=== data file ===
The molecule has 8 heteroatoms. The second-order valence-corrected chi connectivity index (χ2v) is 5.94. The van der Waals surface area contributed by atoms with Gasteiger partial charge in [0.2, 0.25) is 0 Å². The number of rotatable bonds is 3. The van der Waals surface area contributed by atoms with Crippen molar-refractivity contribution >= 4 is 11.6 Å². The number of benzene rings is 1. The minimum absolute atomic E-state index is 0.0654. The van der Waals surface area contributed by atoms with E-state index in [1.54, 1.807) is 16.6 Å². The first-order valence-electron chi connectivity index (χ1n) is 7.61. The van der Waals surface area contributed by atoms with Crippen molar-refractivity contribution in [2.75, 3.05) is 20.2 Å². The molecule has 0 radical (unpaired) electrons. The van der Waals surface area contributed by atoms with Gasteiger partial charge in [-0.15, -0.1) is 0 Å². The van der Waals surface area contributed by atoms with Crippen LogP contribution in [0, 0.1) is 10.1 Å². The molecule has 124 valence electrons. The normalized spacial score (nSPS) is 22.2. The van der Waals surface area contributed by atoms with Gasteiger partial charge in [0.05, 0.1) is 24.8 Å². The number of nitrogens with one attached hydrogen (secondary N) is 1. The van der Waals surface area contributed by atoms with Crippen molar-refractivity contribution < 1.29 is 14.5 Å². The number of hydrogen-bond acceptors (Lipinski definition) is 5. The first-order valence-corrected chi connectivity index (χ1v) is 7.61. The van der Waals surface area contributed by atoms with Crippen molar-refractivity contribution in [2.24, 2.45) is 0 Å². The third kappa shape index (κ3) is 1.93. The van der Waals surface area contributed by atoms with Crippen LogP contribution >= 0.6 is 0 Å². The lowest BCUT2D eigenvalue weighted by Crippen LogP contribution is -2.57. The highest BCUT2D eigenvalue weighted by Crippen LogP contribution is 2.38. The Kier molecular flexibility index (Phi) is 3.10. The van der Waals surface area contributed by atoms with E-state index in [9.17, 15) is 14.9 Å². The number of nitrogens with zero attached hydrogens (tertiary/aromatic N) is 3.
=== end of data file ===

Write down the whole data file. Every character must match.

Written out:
The molecule has 8 heteroatoms. The second-order valence-corrected chi connectivity index (χ2v) is 5.94. The van der Waals surface area contributed by atoms with Gasteiger partial charge in [0.2, 0.25) is 0 Å². The number of rotatable bonds is 3. The van der Waals surface area contributed by atoms with Crippen molar-refractivity contribution >= 4 is 11.6 Å². The number of benzene rings is 1. The minimum absolute atomic E-state index is 0.0654. The van der Waals surface area contributed by atoms with E-state index in [1.54, 1.807) is 16.6 Å². The first-order valence-electron chi connectivity index (χ1n) is 7.61. The van der Waals surface area contributed by atoms with Crippen molar-refractivity contribution in [2.75, 3.05) is 20.2 Å². The molecule has 0 radical (unpaired) electrons. The van der Waals surface area contributed by atoms with Gasteiger partial charge in [-0.15, -0.1) is 0 Å². The van der Waals surface area contributed by atoms with Crippen LogP contribution in [0, 0.1) is 10.1 Å². The molecule has 124 valence electrons. The normalized spacial score (nSPS) is 22.2. The van der Waals surface area contributed by atoms with Gasteiger partial charge in [0.05, 0.1) is 24.8 Å². The number of nitrogens with one attached hydrogen (secondary N) is 1. The van der Waals surface area contributed by atoms with Crippen molar-refractivity contribution < 1.29 is 14.5 Å². The number of hydrogen-bond acceptors (Lipinski definition) is 5. The first-order valence-corrected chi connectivity index (χ1v) is 7.61. The van der Waals surface area contributed by atoms with Crippen molar-refractivity contribution in [2.24, 2.45) is 0 Å². The third kappa shape index (κ3) is 1.93. The van der Waals surface area contributed by atoms with Crippen LogP contribution >= 0.6 is 0 Å². The lowest BCUT2D eigenvalue weighted by Crippen LogP contribution is -2.57. The highest BCUT2D eigenvalue weighted by Crippen LogP contribution is 2.38. The Kier molecular flexibility index (Phi) is 3.10. The van der Waals surface area contributed by atoms with E-state index in [9.17, 15) is 14.9 Å². The number of nitrogens with zero attached hydrogens (tertiary/aromatic N) is 3.